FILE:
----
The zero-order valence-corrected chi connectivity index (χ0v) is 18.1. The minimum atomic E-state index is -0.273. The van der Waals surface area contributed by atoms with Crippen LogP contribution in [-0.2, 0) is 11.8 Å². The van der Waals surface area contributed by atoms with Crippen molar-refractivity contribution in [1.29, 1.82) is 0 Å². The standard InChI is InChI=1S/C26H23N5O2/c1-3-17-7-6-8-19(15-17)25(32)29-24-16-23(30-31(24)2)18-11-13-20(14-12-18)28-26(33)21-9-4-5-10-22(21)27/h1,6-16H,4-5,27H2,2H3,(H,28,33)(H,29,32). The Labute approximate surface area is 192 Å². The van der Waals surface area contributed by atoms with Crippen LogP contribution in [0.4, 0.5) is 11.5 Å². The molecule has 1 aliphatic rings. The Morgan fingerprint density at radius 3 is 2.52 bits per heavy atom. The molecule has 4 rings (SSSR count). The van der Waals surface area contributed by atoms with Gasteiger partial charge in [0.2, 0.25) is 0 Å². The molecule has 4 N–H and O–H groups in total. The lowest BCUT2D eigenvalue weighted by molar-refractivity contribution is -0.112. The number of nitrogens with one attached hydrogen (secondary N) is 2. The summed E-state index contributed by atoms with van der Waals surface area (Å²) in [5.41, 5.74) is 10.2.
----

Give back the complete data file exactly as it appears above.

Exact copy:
The zero-order valence-corrected chi connectivity index (χ0v) is 18.1. The minimum atomic E-state index is -0.273. The van der Waals surface area contributed by atoms with Crippen LogP contribution in [-0.2, 0) is 11.8 Å². The van der Waals surface area contributed by atoms with Crippen molar-refractivity contribution in [1.29, 1.82) is 0 Å². The standard InChI is InChI=1S/C26H23N5O2/c1-3-17-7-6-8-19(15-17)25(32)29-24-16-23(30-31(24)2)18-11-13-20(14-12-18)28-26(33)21-9-4-5-10-22(21)27/h1,6-16H,4-5,27H2,2H3,(H,28,33)(H,29,32). The Labute approximate surface area is 192 Å². The van der Waals surface area contributed by atoms with Crippen LogP contribution in [0.4, 0.5) is 11.5 Å². The molecule has 1 aliphatic rings. The Morgan fingerprint density at radius 3 is 2.52 bits per heavy atom. The molecule has 4 rings (SSSR count). The van der Waals surface area contributed by atoms with Gasteiger partial charge in [0.2, 0.25) is 0 Å². The molecule has 4 N–H and O–H groups in total. The lowest BCUT2D eigenvalue weighted by molar-refractivity contribution is -0.112. The number of nitrogens with one attached hydrogen (secondary N) is 2. The summed E-state index contributed by atoms with van der Waals surface area (Å²) in [5.41, 5.74) is 10.2.